NATIONAL DAY OF TRUTHTELLING
FROM THE SANDS OF THE BEACHES at PLYMOUTH, MA
The term Genocide derives from the Latin (genos=race, tribe; cide=killing) and means literally the killing or murder of an entire tribe or people. The Oxford English Dictionary defines genocide as “the deliberate and systematic extermination of an ethnic or national group” and cites the first usage of the term as R. Lemkin, Axis Rule in Occupied Europe, (1944) p.79. “By ‘genocide’ we mean the destruction of a nation or an ethnic group.” The U.N. General Assembly adopted this term and defended it in 1946 as “….a denial of the right of existence of entire human groups.” Most people tend to associate genocide with wholesale slaughter of a specific people. However, “the 1994 U.N. Convention on the Punishment and Prevention of the Crime of Genocide, describes genocide beyond outright murder of people as the destruction and extermination of culture.” Article II of the convention lists five categories of activity as genocidal when directed against a specific “national, ethnic, racial, or religious group.”
These categories are:
- Killing members of the group;
- Causing serious bodily or mental harm to members of group;
- Deliberately infliction on the group conditions of life calculated to bring about its physical destruction in whole or in part;
- Imposing measures intended to prevent births within the group;
- Forcibly transferring children of the group to another group.
Genocide or the deliberate extermination of one ethnic group by another is not new, for example in 1937 the Pequot Indians were exterminated by the Colonists when they burned their villages in Mystic, Connecticut, and then shot all the other people — including women and children — who tried to escape. The United States Government has refused to ratify the U.N. convention on genocide. There are many facets of genocide which have been implemented upon indigenous peoples of North America. The list of American genocidal policies includes: Mass-execution, Biological warfare, Forced Removal from homelands, Incarceration, Indoctrination of non-indigenous values, forced surgical sterilization of native women, Prevention of religious practices, just to name a few.
By mass-execution prior to the arrival of Columbus the land defined as the 48 contiguous states of America numbered in excess of 12 million. Four centuries later, it had been reduced by 95% (237 thousand). How? When Columbus returned in 1493 he brought a force of 17 ships. He began to implement slavery and mass-extermination of the Taino population of the Caribbean. Within three years five million were dead. Fifty years later the Spanish census recorded only 200 living! Las Casas, the primary historian of the Columbian era, writes of numerous accounts of the horrendous acts that the Spanish colonists inflicted upon the indigenous people, which included hanging them en masse, roasting them on spits, hacking their children into pieces to be used as dog food, and the list continues.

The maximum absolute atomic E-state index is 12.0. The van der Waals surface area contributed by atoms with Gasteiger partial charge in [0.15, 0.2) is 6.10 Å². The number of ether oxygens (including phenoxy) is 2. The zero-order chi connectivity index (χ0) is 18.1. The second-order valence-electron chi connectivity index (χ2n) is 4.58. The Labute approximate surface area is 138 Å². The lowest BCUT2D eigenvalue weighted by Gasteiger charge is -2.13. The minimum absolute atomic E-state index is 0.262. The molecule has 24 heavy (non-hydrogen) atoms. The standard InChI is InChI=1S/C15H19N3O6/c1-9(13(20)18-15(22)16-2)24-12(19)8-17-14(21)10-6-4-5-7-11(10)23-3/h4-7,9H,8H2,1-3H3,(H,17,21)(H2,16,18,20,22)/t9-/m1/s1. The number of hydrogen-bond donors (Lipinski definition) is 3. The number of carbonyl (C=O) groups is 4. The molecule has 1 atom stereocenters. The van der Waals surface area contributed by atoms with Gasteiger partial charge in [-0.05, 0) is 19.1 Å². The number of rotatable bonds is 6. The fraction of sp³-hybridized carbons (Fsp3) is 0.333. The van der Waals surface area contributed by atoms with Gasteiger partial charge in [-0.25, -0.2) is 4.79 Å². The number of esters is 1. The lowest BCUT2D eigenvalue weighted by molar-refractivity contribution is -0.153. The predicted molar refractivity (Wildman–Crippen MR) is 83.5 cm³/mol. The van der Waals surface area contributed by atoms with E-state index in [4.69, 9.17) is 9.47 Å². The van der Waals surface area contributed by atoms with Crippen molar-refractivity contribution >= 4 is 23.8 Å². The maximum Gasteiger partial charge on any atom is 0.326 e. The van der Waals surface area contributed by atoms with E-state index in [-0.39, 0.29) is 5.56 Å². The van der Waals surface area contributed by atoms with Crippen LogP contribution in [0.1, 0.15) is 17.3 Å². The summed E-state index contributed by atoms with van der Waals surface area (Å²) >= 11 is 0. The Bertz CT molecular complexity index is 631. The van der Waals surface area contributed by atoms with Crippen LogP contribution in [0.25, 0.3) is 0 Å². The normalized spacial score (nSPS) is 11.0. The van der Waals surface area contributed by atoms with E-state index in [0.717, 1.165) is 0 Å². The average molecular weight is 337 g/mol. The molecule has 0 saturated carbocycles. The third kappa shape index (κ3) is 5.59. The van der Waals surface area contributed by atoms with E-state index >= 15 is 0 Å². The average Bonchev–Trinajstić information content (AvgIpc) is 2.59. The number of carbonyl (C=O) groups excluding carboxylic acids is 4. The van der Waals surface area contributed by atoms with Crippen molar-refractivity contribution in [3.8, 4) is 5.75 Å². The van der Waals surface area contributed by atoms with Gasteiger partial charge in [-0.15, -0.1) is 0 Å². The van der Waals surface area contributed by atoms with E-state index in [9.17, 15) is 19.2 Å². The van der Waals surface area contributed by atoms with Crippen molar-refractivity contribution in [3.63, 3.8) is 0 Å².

This did not end with Columbus’ departure, the European colonies and the newly declared United States continued similar conquests. Massacres occurred across the land such as the Wounded Knee Massacre. Not only was the method of massacre used, other methods for “Indian Removal” and “clearing” included military slaughter of tribal villages, bounties on native scalps, and biological warfare. British agents intentionally gave Tribes blankets that were intentionally contaminated with smallpox. Over 100 thousand died among the Mingo, Delaware, Shawnee and other Ohio River nations. The U.S. army followed suit and used the same method on the Plains tribal populations with similar success.
In sorrow, we ARE REMINDED today to remember what was lost and taken, to reject propaganda, miseducation and lies. To pray for the salvage of what is left.
The OUR COMMON GROUND family is asking that as a people of genocide, we are mindful of the history and politics surrounding Columbus Day as our nation continues, insists on celebrating the genocide of the original peoples of this continent. Family is the framework of resistance and reconstitution in our communities.
Enjoy the family today. Make it “THE GREAT TRUTHTELLING”.
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